Devote yourselves to prayer, being watchful and thankful. And pray for us, too, that God may open a door for our message, so that we may proclaim the mystery of Christ, for which I am in chains. Pray that I may proclaim it clearly, as I should. Be wise in the way you act toward outsiders; make the most of every opportunity. Let your conversation be always full of grace, seasoned with salt, so that you may know how to answer everyone. Colossians 4:2-6
“In the intercourse of social life, it is by little acts of watchful kindness recurring daily and hourly — and opportunities of doing kindnesses if sought for are ever starting up — it is by words, by tones, by gestures, by looks, that affection is won and preserved. He who neglects these trifles, yet boasts that whenever a great sacrifice is called for, he shall be ready to make it, will rarely be loved. The likelihood is, he will not make it; and if he does it will be much rather for his own sake than for his neighbor’s.”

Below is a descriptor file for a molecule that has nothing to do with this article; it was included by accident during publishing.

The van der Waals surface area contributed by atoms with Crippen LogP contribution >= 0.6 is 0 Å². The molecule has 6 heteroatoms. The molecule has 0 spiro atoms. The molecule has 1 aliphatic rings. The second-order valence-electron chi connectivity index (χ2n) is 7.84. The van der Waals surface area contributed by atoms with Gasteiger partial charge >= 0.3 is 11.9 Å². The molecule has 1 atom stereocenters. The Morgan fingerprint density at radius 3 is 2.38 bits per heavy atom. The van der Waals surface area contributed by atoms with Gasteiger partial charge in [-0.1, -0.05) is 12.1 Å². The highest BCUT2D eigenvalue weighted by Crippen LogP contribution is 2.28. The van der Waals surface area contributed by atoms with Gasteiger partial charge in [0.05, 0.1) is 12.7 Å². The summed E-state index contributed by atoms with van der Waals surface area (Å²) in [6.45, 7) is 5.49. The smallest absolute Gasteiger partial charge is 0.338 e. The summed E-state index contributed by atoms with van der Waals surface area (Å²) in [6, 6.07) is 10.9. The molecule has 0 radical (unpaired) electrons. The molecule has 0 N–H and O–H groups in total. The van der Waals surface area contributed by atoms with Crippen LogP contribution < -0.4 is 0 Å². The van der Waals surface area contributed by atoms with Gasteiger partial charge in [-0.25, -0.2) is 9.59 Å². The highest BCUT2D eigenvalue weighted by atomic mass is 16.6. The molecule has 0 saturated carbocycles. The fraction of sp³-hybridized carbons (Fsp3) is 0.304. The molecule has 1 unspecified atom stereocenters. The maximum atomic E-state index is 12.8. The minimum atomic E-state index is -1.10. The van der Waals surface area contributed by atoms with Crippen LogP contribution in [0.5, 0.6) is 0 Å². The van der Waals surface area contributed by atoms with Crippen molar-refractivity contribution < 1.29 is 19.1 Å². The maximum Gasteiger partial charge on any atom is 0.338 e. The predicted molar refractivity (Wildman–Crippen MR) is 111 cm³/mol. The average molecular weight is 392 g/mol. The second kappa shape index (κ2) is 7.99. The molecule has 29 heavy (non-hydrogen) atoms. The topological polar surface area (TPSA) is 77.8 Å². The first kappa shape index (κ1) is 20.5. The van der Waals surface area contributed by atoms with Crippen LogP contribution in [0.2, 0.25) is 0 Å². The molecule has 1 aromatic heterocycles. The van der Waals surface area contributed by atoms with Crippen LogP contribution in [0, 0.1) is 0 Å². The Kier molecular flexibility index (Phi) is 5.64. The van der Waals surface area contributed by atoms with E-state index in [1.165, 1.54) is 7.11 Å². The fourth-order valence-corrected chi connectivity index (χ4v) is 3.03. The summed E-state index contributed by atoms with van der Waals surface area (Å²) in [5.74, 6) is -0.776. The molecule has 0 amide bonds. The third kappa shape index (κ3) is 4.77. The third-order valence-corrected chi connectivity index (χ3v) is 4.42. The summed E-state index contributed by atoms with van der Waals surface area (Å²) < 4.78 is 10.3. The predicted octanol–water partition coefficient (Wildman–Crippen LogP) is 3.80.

Perkins in Day’s Collacon, compiled and arranged by Edward Parsons Day (New York: IPPO, 1884) 475.
Sala uses a good term “watchful kindness” to describe how we have opportunities all the time to show kindness to others, and to reveal our others-centered Christian faith.
For those seeking to grow the kindness in their generosity, he offers a good list: words, tones, gestures, and looks. With these devices we can dispense kindness.
What’s interesting about this is that when we “neglect these trifles” as Sala puts it, we reveal that maybe our actions are really just for ourselves rather than others.
The Apostle Paul would suggest to add prayer to the mix. This way, the Spirit of God will guide you and bless others through you as you serve as an agent of watchful kindness.